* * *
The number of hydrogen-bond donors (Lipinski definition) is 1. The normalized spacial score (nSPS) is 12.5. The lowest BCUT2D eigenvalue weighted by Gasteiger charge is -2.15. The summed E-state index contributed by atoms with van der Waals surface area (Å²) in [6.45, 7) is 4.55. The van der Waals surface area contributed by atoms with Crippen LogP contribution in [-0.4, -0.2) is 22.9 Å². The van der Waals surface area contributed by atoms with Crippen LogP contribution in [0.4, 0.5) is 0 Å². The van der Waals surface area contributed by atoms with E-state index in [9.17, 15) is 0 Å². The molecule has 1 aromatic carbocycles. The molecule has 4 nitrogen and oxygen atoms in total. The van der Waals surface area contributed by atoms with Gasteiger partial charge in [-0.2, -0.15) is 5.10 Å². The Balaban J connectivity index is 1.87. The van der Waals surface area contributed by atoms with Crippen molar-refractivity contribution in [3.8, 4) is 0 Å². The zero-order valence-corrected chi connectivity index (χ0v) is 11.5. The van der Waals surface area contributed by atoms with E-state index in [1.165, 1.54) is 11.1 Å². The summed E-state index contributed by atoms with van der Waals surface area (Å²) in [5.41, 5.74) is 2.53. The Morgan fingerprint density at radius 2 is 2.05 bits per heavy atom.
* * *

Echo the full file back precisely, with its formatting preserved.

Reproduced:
The number of hydrogen-bond donors (Lipinski definition) is 1. The normalized spacial score (nSPS) is 12.5. The lowest BCUT2D eigenvalue weighted by Gasteiger charge is -2.15. The summed E-state index contributed by atoms with van der Waals surface area (Å²) in [6.45, 7) is 4.55. The van der Waals surface area contributed by atoms with Crippen LogP contribution in [-0.4, -0.2) is 22.9 Å². The van der Waals surface area contributed by atoms with Crippen LogP contribution in [0.4, 0.5) is 0 Å². The van der Waals surface area contributed by atoms with E-state index in [9.17, 15) is 0 Å². The molecule has 1 aromatic carbocycles. The molecule has 4 nitrogen and oxygen atoms in total. The van der Waals surface area contributed by atoms with Gasteiger partial charge in [-0.2, -0.15) is 5.10 Å². The Balaban J connectivity index is 1.87. The van der Waals surface area contributed by atoms with Crippen molar-refractivity contribution in [3.8, 4) is 0 Å². The zero-order valence-corrected chi connectivity index (χ0v) is 11.5. The van der Waals surface area contributed by atoms with E-state index in [1.165, 1.54) is 11.1 Å². The summed E-state index contributed by atoms with van der Waals surface area (Å²) in [5.41, 5.74) is 2.53. The Morgan fingerprint density at radius 2 is 2.05 bits per heavy atom.